I’ve been working on this game now for over a year. It started as an abstract strategy game that was kind of like bejeweled or something, and then I decided to take it in a D&D Boxing direction with the Battle Blast theme.
Now the design is maturing in a lot of ways. One small example: instead of your attacks dealing random amounts of damage, minions have a random amount of health. So it’s basically just one of the ways to convert the output randomness to input randomness.
Another neat thing: you have stats, like attack damage and items that change that, and the enemies have health and armor and all of that, but health is visually represented as pips underneath a minion that simply “how many of your attacks it WILL take to take down this minion”.
Here’s a rundown.
It’s an American Gladiators or Nickelodeon’s Guts! type of TV game show. A sport – played single player, against basically an advanced strategic obstacle course, fighting robotic minions.
Continue reading “Push the Lane!”
I did a Twitter poll recently:
Most people (almost half!) voted that there “is no default/ideal”. That probably sounds like a safe, reasonable choice, but it’s really a pretty bold claim to say that there is no default or ideal – certainly at least as bold as any of the other options.
In second place was “2 player”, which did not surprise me. What did surprise me was how close the margin was between “2 player” and “3+ player”, though. I would have expected the breakdown to be more like 40% “unanswerable”, 40% “2-players”, 20% “3+ players” and basically no one voting for 1 player. Actually, I still kind of think that if more people took the poll, it would probably head more in that direction. Continue reading “The Default Number of Players is One”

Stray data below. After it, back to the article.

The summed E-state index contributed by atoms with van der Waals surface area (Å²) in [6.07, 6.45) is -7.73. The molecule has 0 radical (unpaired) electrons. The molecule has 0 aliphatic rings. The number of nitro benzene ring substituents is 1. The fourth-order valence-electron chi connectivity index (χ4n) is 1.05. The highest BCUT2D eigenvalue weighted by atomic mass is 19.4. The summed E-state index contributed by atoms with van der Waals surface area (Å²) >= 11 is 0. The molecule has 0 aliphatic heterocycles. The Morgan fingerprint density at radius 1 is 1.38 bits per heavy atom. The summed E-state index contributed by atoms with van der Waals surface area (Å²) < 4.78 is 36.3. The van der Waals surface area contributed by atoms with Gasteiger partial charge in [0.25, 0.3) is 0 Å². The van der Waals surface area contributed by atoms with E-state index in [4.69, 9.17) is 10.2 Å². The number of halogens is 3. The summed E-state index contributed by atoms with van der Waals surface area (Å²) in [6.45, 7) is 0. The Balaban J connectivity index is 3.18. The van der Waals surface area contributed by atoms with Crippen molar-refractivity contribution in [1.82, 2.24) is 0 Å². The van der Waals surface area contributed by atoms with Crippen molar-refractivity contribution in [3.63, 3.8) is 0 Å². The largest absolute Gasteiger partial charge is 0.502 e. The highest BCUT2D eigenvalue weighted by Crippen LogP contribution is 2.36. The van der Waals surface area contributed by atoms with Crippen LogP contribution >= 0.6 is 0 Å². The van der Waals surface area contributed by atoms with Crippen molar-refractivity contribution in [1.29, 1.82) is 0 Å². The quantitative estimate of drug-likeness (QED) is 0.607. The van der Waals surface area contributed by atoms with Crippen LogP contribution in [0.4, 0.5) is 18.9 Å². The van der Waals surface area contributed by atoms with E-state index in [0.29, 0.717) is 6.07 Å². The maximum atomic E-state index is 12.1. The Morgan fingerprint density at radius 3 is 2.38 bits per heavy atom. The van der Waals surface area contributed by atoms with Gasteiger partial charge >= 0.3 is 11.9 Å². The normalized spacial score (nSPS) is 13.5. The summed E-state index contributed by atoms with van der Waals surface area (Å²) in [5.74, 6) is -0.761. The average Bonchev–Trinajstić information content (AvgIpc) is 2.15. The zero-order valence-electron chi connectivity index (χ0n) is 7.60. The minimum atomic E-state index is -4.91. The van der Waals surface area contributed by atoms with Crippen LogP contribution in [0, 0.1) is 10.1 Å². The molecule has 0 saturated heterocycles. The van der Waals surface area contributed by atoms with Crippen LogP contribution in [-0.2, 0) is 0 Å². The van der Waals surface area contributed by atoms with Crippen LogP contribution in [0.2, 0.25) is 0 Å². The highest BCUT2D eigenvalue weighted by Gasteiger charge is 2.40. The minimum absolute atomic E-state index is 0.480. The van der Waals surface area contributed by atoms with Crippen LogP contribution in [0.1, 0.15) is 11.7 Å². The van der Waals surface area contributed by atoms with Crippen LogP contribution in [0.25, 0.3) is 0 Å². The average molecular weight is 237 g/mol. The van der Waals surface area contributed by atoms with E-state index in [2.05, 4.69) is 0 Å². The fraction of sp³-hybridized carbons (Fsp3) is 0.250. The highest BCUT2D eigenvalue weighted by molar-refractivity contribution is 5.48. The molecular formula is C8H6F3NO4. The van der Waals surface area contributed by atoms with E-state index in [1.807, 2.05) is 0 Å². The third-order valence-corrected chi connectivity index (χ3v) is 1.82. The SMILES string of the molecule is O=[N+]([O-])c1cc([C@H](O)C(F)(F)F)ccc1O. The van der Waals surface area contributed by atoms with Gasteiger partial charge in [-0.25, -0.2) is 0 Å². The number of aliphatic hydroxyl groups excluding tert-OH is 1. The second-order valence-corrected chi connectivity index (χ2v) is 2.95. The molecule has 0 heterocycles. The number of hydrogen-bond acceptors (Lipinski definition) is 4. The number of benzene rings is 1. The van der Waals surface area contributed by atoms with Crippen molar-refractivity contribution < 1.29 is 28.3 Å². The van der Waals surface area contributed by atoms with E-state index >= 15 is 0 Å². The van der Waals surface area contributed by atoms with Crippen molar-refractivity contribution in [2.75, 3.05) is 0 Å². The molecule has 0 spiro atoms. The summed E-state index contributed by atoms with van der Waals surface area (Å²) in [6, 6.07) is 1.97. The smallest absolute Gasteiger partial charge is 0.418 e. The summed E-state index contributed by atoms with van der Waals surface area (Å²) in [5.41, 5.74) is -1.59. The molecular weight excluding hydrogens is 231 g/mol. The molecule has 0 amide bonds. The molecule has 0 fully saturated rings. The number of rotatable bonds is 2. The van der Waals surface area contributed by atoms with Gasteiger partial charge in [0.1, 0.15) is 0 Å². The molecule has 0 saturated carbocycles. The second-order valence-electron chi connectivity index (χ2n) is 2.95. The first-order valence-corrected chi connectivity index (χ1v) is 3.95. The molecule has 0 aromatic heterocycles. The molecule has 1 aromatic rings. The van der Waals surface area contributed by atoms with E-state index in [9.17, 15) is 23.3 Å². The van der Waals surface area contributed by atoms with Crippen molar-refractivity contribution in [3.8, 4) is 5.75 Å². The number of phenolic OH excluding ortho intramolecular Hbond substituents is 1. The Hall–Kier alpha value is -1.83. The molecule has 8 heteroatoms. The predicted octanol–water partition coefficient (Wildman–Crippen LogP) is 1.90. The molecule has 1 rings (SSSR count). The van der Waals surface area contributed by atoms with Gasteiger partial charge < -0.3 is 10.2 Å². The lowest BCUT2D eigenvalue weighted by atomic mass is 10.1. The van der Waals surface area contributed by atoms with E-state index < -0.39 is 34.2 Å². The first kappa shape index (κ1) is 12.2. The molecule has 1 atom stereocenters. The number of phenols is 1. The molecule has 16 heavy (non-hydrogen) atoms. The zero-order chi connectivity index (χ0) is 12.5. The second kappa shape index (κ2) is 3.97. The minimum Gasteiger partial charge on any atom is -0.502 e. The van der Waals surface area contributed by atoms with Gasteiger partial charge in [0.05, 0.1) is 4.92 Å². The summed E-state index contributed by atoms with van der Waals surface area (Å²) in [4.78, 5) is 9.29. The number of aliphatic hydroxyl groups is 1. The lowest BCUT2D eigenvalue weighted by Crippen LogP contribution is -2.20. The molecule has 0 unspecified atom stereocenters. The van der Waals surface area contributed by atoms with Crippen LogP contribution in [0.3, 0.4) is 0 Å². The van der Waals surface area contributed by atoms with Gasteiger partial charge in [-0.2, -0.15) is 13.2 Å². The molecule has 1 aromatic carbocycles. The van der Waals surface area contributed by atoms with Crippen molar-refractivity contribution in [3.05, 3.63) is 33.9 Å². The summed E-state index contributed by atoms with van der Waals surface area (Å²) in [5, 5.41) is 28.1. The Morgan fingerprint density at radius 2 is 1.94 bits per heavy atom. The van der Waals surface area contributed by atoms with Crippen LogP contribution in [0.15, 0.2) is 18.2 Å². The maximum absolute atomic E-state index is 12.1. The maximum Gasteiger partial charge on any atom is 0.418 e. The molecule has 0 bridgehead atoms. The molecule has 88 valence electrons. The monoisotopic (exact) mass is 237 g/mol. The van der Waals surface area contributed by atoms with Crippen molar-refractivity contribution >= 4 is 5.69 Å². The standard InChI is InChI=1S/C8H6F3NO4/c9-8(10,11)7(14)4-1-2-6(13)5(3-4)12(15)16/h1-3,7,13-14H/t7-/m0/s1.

Today’s episode addresses consumerism (or hyperconsumerism) in the world of videogames. Videogames are, for the most part, the most fun they’ll ever be at the moment of purchase, or perhaps while you’re installing the game and leafing through the manual.
I talk about “hype” and how being immersed in an atmosphere of advertisements affects our ability to use good judgment when making purchases.
I reference this study which talks about how children under the age of 6 can’t discern the difference between advertising and programming.
I also reference this Ars Technica study which looked at the percentage of purchase Steam games that actually got played.
Also of interest is the existence of this website: http://www.backloggery.com/
Enjoy, and let me know what you think in the comments.
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I am very happy that we seem to be having a bit of a cultural awakening when it comes to the portrayal of women in video games. In general, the degree to which the “Bikini Warrior” character design is met with disgust is rising, and it will continue to rise in the coming years.
I think while we continue to work on that, another frontier is the problem of violence glorification, something which plagues all of our media, but perhaps video games and movies worst of all.
This article is not about game design, and in fact, I will be using several examples from outside of games because I think these examples highlight the issue best, and the problem is culture-wide and not specific to interactive entertainment. This article does, however, address a common problem in the themes and settings of games and other media and how it affects the wider culture. In Part 2, I will address a separate problem with violence in games and how it negatively impacts game design. Continue reading “Violence, Part 1: Glorification”